Watch out for hospital payment plans
They aren't payment plans at all.
They're loans from major lenders.
Hospitals, doctors and dentists have begun pushing patients to borrow up to $40,000 to pay for all or parts of care not covered by their insurance.
In most cases, the patient is signing up for medical credit cards that were specially created to be sold through health care providers.
In many instances, patients are in a vulnerable position when they receive these sales pitches and don't understand that they're taking out a loan from the likes of GE Money, Citigroup and JPMorgan Chase.
Administrators who explain the loans often tout their low minimum payments and the fact that they're interest free for 12 or 24 months.
What they don't explain is that consumers who can only afford those minimum payments fail to repay the entire amount of the loan during the interest-free period and are retroactively charged interest on the entire amount they borrowed, at rates as high as 28%.
The new credit cards also will show up on your credit report as revolving loans. That could affect your credit score, and, if you have trouble making the payments, you'll be dealing with the lender, not the hospital or doctor's office.
Health care providers love these plans because it guarantees that they get paid right away. In fact, doctors and dentists have financial incentives under these arrangements to encourage patients to sign up for more expensive treatments and to steer them toward extending financing plans that take a smaller cut of the practitioners' fee.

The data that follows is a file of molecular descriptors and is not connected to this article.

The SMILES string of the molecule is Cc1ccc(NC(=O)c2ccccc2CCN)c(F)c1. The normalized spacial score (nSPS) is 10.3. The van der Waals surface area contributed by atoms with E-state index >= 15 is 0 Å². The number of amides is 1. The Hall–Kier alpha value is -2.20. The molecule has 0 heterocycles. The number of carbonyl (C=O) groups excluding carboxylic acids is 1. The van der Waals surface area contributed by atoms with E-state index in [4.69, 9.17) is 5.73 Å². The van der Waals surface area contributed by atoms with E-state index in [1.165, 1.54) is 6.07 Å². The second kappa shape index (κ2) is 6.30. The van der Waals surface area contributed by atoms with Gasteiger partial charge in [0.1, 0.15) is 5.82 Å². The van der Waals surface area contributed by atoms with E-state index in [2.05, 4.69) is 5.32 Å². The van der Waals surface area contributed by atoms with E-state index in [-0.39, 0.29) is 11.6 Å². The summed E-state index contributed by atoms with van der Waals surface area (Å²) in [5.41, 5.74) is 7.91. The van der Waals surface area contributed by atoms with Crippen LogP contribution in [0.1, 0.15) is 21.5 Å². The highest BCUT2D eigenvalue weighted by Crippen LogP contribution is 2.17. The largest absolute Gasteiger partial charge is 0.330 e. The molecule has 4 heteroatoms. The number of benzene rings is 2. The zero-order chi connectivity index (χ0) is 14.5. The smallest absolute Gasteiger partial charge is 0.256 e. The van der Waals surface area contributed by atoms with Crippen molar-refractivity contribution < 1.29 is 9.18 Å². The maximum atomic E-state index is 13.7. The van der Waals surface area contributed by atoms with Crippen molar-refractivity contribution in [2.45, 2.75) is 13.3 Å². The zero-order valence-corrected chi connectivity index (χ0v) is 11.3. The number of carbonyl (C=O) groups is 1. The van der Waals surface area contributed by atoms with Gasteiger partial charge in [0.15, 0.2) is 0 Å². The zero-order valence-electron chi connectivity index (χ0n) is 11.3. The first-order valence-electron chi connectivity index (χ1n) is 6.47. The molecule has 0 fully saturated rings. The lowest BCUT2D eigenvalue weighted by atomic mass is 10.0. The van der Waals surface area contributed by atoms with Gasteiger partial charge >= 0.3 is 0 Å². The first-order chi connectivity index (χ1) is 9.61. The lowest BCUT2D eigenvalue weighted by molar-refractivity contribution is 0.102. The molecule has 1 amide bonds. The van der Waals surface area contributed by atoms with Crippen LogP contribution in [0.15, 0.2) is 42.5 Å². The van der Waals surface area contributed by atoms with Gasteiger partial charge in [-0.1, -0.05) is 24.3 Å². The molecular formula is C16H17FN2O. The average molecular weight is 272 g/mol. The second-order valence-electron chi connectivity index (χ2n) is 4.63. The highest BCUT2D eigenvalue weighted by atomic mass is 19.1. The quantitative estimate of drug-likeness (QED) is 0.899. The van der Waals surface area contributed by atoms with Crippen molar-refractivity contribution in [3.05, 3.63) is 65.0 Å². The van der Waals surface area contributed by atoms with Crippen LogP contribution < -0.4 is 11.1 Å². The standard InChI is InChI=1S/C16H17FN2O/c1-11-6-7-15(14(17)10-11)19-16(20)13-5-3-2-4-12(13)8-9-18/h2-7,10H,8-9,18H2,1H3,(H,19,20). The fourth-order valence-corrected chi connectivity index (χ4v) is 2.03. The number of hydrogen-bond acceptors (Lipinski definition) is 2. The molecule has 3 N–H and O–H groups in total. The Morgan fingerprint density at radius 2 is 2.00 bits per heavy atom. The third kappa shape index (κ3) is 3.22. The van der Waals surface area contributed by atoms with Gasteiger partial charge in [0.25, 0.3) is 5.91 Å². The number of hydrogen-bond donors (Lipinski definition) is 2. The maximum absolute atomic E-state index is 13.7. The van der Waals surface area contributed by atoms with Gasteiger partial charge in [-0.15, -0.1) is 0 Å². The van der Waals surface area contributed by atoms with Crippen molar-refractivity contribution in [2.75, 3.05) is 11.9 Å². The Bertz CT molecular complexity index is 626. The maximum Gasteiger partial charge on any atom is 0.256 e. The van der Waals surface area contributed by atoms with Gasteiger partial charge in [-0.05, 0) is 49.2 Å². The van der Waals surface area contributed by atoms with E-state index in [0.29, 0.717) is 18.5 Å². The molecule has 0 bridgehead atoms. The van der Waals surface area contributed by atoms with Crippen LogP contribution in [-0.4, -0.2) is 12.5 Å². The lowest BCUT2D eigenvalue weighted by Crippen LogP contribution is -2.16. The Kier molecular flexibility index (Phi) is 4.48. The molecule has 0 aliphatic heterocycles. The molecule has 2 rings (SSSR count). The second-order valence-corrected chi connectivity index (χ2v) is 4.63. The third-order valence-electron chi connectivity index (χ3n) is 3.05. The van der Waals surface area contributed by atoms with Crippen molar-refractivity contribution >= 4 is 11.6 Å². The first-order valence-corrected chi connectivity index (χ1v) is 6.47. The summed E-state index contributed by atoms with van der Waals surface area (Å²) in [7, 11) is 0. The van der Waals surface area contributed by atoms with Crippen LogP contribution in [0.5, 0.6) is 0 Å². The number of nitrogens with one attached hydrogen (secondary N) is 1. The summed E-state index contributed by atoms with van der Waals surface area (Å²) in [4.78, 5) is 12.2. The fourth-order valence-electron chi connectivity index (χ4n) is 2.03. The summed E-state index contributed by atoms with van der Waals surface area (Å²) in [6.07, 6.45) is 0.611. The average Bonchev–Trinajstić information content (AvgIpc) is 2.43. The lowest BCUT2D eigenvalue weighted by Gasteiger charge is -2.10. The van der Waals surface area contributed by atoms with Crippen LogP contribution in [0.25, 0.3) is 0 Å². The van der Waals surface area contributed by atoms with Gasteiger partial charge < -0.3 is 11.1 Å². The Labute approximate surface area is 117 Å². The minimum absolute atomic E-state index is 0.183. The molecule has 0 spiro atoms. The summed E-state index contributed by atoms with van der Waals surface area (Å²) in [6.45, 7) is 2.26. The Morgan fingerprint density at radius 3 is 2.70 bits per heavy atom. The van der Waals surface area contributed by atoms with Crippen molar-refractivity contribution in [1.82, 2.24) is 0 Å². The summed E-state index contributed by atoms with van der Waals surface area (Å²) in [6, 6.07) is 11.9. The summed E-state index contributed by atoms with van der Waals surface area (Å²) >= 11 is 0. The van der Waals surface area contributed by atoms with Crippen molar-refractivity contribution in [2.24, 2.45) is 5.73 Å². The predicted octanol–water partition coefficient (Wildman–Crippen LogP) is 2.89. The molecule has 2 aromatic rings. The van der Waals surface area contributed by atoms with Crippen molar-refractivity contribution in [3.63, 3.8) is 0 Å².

A study by Consumer Reports found some scary similarities to subprime mortgages because the cost of these medical loans can unexpectedly soar and they're being given to patients who may not be able to keep up with the payments.
If you must borrow money for medical care, you're far better off using a home equity line of credit or even a general-purpose credit card with a low interest rate.
Our extensive database of credit card programs is a good place to look for all types of credit cards, including those that offer low interest rates.